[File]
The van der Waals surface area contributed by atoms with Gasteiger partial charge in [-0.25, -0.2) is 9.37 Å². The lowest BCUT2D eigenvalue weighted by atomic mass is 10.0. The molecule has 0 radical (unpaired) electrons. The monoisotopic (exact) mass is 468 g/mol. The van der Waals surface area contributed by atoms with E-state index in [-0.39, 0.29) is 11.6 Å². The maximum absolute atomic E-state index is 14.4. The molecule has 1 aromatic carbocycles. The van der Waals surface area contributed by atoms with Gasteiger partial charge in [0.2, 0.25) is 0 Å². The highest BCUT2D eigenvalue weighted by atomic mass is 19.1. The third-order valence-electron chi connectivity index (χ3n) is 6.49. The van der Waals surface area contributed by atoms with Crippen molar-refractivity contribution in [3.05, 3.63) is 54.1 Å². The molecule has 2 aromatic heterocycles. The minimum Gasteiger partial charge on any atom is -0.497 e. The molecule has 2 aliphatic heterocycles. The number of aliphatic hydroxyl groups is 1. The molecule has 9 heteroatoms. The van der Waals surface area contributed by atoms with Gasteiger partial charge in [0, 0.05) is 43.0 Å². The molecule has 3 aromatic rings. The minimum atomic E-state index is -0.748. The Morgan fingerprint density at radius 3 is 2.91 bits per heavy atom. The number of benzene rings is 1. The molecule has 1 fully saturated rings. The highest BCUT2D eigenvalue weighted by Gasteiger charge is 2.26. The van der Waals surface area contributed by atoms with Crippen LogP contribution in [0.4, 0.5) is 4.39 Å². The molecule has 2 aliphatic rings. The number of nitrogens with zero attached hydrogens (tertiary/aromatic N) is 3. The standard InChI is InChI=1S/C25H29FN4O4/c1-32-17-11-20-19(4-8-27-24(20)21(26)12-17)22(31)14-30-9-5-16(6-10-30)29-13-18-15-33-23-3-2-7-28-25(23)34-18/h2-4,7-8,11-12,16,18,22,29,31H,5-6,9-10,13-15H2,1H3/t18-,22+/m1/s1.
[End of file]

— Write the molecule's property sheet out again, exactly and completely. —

The van der Waals surface area contributed by atoms with Gasteiger partial charge in [-0.25, -0.2) is 9.37 Å². The lowest BCUT2D eigenvalue weighted by atomic mass is 10.0. The molecule has 0 radical (unpaired) electrons. The monoisotopic (exact) mass is 468 g/mol. The van der Waals surface area contributed by atoms with E-state index in [-0.39, 0.29) is 11.6 Å². The maximum absolute atomic E-state index is 14.4. The molecule has 1 aromatic carbocycles. The van der Waals surface area contributed by atoms with Gasteiger partial charge in [0.2, 0.25) is 0 Å². The highest BCUT2D eigenvalue weighted by atomic mass is 19.1. The third-order valence-electron chi connectivity index (χ3n) is 6.49. The van der Waals surface area contributed by atoms with Crippen molar-refractivity contribution in [3.05, 3.63) is 54.1 Å². The molecule has 2 aromatic heterocycles. The minimum Gasteiger partial charge on any atom is -0.497 e. The molecule has 2 aliphatic heterocycles. The number of aliphatic hydroxyl groups is 1. The molecule has 9 heteroatoms. The van der Waals surface area contributed by atoms with Gasteiger partial charge in [0, 0.05) is 43.0 Å². The molecule has 3 aromatic rings. The minimum atomic E-state index is -0.748. The Morgan fingerprint density at radius 3 is 2.91 bits per heavy atom. The number of benzene rings is 1. The molecule has 1 fully saturated rings. The highest BCUT2D eigenvalue weighted by Gasteiger charge is 2.26. The van der Waals surface area contributed by atoms with Crippen LogP contribution in [0.4, 0.5) is 4.39 Å². The molecule has 2 aliphatic rings. The number of nitrogens with zero attached hydrogens (tertiary/aromatic N) is 3. The standard InChI is InChI=1S/C25H29FN4O4/c1-32-17-11-20-19(4-8-27-24(20)21(26)12-17)22(31)14-30-9-5-16(6-10-30)29-13-18-15-33-23-3-2-7-28-25(23)34-18/h2-4,7-8,11-12,16,18,22,29,31H,5-6,9-10,13-15H2,1H3/t18-,22+/m1/s1.